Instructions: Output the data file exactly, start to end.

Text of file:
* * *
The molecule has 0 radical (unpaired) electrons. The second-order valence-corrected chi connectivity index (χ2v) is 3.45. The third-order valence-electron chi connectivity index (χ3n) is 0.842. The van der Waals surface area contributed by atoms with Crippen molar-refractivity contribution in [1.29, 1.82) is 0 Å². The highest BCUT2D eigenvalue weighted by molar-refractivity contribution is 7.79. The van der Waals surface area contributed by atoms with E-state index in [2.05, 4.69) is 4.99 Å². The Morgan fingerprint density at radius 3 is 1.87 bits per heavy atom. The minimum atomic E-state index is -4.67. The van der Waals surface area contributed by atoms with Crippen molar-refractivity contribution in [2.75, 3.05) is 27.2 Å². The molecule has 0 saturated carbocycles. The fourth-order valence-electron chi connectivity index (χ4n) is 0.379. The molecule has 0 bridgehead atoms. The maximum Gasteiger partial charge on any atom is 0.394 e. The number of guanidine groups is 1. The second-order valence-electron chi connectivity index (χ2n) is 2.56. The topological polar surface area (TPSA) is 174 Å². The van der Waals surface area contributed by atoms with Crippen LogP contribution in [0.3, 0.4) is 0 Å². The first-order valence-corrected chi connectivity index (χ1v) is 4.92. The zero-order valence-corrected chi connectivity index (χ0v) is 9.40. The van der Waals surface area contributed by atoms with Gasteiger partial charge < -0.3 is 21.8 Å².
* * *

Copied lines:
The molecule has 0 radical (unpaired) electrons. The second-order valence-corrected chi connectivity index (χ2v) is 3.45. The third-order valence-electron chi connectivity index (χ3n) is 0.842. The van der Waals surface area contributed by atoms with Crippen molar-refractivity contribution in [1.29, 1.82) is 0 Å². The highest BCUT2D eigenvalue weighted by molar-refractivity contribution is 7.79. The van der Waals surface area contributed by atoms with E-state index in [2.05, 4.69) is 4.99 Å². The Morgan fingerprint density at radius 3 is 1.87 bits per heavy atom. The minimum atomic E-state index is -4.67. The van der Waals surface area contributed by atoms with Crippen molar-refractivity contribution in [2.75, 3.05) is 27.2 Å². The molecule has 0 saturated carbocycles. The fourth-order valence-electron chi connectivity index (χ4n) is 0.379. The molecule has 0 bridgehead atoms. The maximum Gasteiger partial charge on any atom is 0.394 e. The number of guanidine groups is 1. The second-order valence-electron chi connectivity index (χ2n) is 2.56. The topological polar surface area (TPSA) is 174 Å². The van der Waals surface area contributed by atoms with Crippen LogP contribution in [0.3, 0.4) is 0 Å². The first-order valence-corrected chi connectivity index (χ1v) is 4.92. The zero-order valence-corrected chi connectivity index (χ0v) is 9.40. The van der Waals surface area contributed by atoms with Gasteiger partial charge < -0.3 is 21.8 Å².